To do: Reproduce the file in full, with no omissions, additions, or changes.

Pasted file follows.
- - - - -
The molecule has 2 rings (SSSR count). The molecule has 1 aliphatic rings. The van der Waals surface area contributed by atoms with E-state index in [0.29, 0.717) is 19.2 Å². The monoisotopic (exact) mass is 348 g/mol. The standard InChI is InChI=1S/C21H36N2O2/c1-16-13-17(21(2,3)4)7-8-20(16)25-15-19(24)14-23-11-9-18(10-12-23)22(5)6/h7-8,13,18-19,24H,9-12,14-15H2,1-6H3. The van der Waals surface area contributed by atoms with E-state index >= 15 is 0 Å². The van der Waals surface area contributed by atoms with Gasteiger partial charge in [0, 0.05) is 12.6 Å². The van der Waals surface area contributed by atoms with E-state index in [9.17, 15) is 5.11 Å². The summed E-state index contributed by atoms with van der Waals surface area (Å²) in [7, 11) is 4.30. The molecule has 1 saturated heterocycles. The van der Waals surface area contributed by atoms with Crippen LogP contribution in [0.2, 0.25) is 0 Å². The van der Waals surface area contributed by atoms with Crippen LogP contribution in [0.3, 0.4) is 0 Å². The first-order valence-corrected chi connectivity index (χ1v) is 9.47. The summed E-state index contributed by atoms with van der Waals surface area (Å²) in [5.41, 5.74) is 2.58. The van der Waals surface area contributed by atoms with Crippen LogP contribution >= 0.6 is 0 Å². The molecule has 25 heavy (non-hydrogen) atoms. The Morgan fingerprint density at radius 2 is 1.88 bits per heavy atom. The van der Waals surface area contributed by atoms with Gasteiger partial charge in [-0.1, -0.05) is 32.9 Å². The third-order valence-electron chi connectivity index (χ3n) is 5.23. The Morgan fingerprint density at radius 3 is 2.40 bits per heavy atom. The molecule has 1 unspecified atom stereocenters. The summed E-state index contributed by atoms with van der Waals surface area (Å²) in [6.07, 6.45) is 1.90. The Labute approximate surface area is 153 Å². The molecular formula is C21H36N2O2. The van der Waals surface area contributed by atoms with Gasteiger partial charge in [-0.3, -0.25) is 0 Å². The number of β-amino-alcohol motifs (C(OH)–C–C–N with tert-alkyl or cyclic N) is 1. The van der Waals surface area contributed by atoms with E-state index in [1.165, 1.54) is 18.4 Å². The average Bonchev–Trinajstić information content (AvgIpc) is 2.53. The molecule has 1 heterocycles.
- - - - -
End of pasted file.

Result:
The molecule has 2 rings (SSSR count). The molecule has 1 aliphatic rings. The van der Waals surface area contributed by atoms with E-state index in [0.29, 0.717) is 19.2 Å². The monoisotopic (exact) mass is 348 g/mol. The standard InChI is InChI=1S/C21H36N2O2/c1-16-13-17(21(2,3)4)7-8-20(16)25-15-19(24)14-23-11-9-18(10-12-23)22(5)6/h7-8,13,18-19,24H,9-12,14-15H2,1-6H3. The van der Waals surface area contributed by atoms with E-state index >= 15 is 0 Å². The van der Waals surface area contributed by atoms with Gasteiger partial charge in [0, 0.05) is 12.6 Å². The van der Waals surface area contributed by atoms with E-state index in [9.17, 15) is 5.11 Å². The summed E-state index contributed by atoms with van der Waals surface area (Å²) in [7, 11) is 4.30. The molecule has 1 saturated heterocycles. The van der Waals surface area contributed by atoms with Crippen LogP contribution in [0.2, 0.25) is 0 Å². The van der Waals surface area contributed by atoms with Crippen LogP contribution in [0.3, 0.4) is 0 Å². The first-order valence-corrected chi connectivity index (χ1v) is 9.47. The summed E-state index contributed by atoms with van der Waals surface area (Å²) in [5.41, 5.74) is 2.58. The van der Waals surface area contributed by atoms with Crippen LogP contribution >= 0.6 is 0 Å². The molecule has 25 heavy (non-hydrogen) atoms. The Morgan fingerprint density at radius 2 is 1.88 bits per heavy atom. The van der Waals surface area contributed by atoms with Gasteiger partial charge in [-0.1, -0.05) is 32.9 Å². The third-order valence-electron chi connectivity index (χ3n) is 5.23. The Morgan fingerprint density at radius 3 is 2.40 bits per heavy atom. The molecule has 1 unspecified atom stereocenters. The summed E-state index contributed by atoms with van der Waals surface area (Å²) in [6.07, 6.45) is 1.90. The Labute approximate surface area is 153 Å². The molecular formula is C21H36N2O2. The van der Waals surface area contributed by atoms with Gasteiger partial charge in [-0.3, -0.25) is 0 Å². The number of β-amino-alcohol motifs (C(OH)–C–C–N with tert-alkyl or cyclic N) is 1. The van der Waals surface area contributed by atoms with E-state index in [1.165, 1.54) is 18.4 Å². The average Bonchev–Trinajstić information content (AvgIpc) is 2.53. The molecule has 1 heterocycles.